Fans of the HBO show, ”Entourage” know him as the snarky, over-the-top, Hollywood agent.
Jeremy Piven, 43, was appearing in the current Broadway revival of “Speed-the-Plow,” but has backed out. His doctor reveals that he has mercury poisoning, likely from eating too much fish.
Piven’s doctor says he should not continue to perform because he is experiencing symptoms from elevated levels of the heavy metal, including excessive fatigue and exhaustion.
Dr. Carlon M. Colker is the medical director of the Peak Wellness Clinic of Greenwich, Connecticut and Beverly Hills, CA., a facility that works with elite athletes such as Andre Agassi to keep them in peak form.
Dr. Colker tells the New York Times, that an initial battery of tests showed Mr. Piven had normal results. Upon an interview, the doctor found out that his patient frequently ate sushi and consumed fish about twice a day. He also used herbal remedies.
Dr. Colker tested him for heavy metals which revealed “a very, very elevated level of mercury” in Mr. Piven’s blood - five to six times the upper limits typically measured.
A mercury overdose can result in heart problems, kidney failure, cognitive and memory problems or even be fatal.
This week Piven was hospitalized with exhaustion after his condition worsened. William H. Macy will take over Piven’s role for the rest of the play’s run until February.
Naturally some scoff at the diagnosis, but mercury is one of the most dangerous toxins on earth. Exposure to a fetus can cause permanent brain damage. Inhaled, mercury can cause death. Swallowing mercury can cause permanent kidney damage or death.
And the buildup is cumulative over years.
Speaking to the NYT, Dr. Roberta F. White, the chair of the department of environmental health at Boston University said, “The higher the fish is on the food chain, the more methylmercury there is likely to be,”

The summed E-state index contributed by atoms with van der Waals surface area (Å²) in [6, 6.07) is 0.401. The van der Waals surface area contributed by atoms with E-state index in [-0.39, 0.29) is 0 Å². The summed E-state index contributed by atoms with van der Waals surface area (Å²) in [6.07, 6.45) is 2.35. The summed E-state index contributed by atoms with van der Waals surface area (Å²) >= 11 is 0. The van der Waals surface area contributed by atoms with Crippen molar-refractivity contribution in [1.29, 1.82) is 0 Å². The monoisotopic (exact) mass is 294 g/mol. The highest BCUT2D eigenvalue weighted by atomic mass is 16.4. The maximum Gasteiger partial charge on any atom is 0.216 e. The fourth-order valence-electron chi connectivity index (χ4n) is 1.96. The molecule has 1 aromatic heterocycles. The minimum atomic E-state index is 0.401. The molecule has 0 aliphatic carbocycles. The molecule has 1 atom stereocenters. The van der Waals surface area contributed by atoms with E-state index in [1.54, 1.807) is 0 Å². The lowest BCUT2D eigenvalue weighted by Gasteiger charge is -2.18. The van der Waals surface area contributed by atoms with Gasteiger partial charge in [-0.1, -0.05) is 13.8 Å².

High on the food chain – swordfish, sea bass and certain tuna.
Treatment for a cumulative body load of mercury might involve chelator drugs that bind to the heavy metal and force it to pass out of the body.
Chelation involves IV treatment and is controversial. Testing for heavy metal toxicity can be done by using chelating drugs to absorb heavy metal ions from the tissues and excrete them in the urine. The urine is then tested for metal ions.
The National Institutes of Health’s National Center for Complementary and Alternative Medicine is currently undergoing a national Chelation Therapy study.
The Healthy Skeptic, reporting in the Los Angeles Times warns that chelating agents can be risky.
What Consumers Should Do
The Environmental Working Group (EWG), is a nonprofit organization that has taken the lead on environmental health research into mercury, recently ran head-on into the Bush Administration, which is trying to soften the recommendation on fish consumption.
The U.S. Food and Drug Administration (FDA) has a long-standing recommendation that pregnant women and young children should limit their intake of fish to avoid exposure to potentially harmful amounts of mercury.
But internal FDA and EPA documents obtained by EWG show the agency is mounting an eleventh-hour drive to suggest that the benefits of eating fish outweigh the mercury concern. A 270-page draft of a study suggests pregnant women should eat at least 12 ounces of fish per week, which is a complete reversal of the current guidance.
This recommendation was met with opposition from EPA scientists as well as the EWG.
“Once a fearsome protector of public health, the FDA is now nothing more than a patsy for polluters,” said Richard Wiles, executive director of the Environmental Working Group, in a statement.
The Environmental Working Group (EWG), and other advocates put pressure on the FDA and EPA in 2004. As a result, both agencies issued a warning that advised women and young children should limit seafood consumption to no more than 12 ounces a week and albacore tuna to 6 ounces per week.
The warning advised against the consumption of: king mackerel, shark, swordfish and tilefish due to their high mercury levels.
Bio-monitoring studies suggest as many as 1 in 6 pregnant American women have excessive mercury concentrations. The placenta carries mercury to the developing fetus, which can cause permanent damage to the developing brain and nervous system.
The EWG says if women were to follow FDA proposals that suggest consuming more than 2 servings of fish per week, they would have seven times the concentrations of mercury than women who avoid fish consumption.
The agency should redouble efforts to encourage women to eat a balanced diet rich in low-mercury fish and other safe sources of omega-3 fatty acids, including shrimp, walnuts, margarine and wild salmon, according to the EWG. #